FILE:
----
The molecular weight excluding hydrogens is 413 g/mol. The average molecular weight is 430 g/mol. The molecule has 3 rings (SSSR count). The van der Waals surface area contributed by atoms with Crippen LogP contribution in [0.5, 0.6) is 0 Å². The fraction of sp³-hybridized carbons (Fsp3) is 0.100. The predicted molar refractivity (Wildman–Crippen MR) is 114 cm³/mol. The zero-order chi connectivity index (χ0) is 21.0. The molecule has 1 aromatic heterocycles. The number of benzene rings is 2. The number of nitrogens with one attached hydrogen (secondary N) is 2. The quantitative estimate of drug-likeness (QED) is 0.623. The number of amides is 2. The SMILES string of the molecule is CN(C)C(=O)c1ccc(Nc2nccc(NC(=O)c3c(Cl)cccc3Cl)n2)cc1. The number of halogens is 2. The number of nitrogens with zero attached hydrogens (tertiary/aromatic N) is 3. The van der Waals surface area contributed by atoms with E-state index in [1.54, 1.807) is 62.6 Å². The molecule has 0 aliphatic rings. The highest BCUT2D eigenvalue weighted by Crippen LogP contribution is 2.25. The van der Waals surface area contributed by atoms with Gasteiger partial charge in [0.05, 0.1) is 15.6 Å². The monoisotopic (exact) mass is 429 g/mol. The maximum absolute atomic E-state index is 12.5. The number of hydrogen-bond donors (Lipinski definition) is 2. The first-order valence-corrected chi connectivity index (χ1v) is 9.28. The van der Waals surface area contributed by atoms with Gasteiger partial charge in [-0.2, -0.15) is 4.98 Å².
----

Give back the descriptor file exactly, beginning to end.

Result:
The molecular weight excluding hydrogens is 413 g/mol. The average molecular weight is 430 g/mol. The molecule has 3 rings (SSSR count). The van der Waals surface area contributed by atoms with Crippen LogP contribution in [0.5, 0.6) is 0 Å². The fraction of sp³-hybridized carbons (Fsp3) is 0.100. The predicted molar refractivity (Wildman–Crippen MR) is 114 cm³/mol. The zero-order chi connectivity index (χ0) is 21.0. The molecule has 1 aromatic heterocycles. The number of benzene rings is 2. The number of nitrogens with one attached hydrogen (secondary N) is 2. The quantitative estimate of drug-likeness (QED) is 0.623. The number of amides is 2. The SMILES string of the molecule is CN(C)C(=O)c1ccc(Nc2nccc(NC(=O)c3c(Cl)cccc3Cl)n2)cc1. The number of halogens is 2. The number of nitrogens with zero attached hydrogens (tertiary/aromatic N) is 3. The van der Waals surface area contributed by atoms with E-state index in [1.54, 1.807) is 62.6 Å². The molecule has 0 aliphatic rings. The highest BCUT2D eigenvalue weighted by Crippen LogP contribution is 2.25. The van der Waals surface area contributed by atoms with Gasteiger partial charge in [0.05, 0.1) is 15.6 Å². The monoisotopic (exact) mass is 429 g/mol. The maximum absolute atomic E-state index is 12.5. The number of hydrogen-bond donors (Lipinski definition) is 2. The first-order valence-corrected chi connectivity index (χ1v) is 9.28. The van der Waals surface area contributed by atoms with Gasteiger partial charge in [-0.2, -0.15) is 4.98 Å².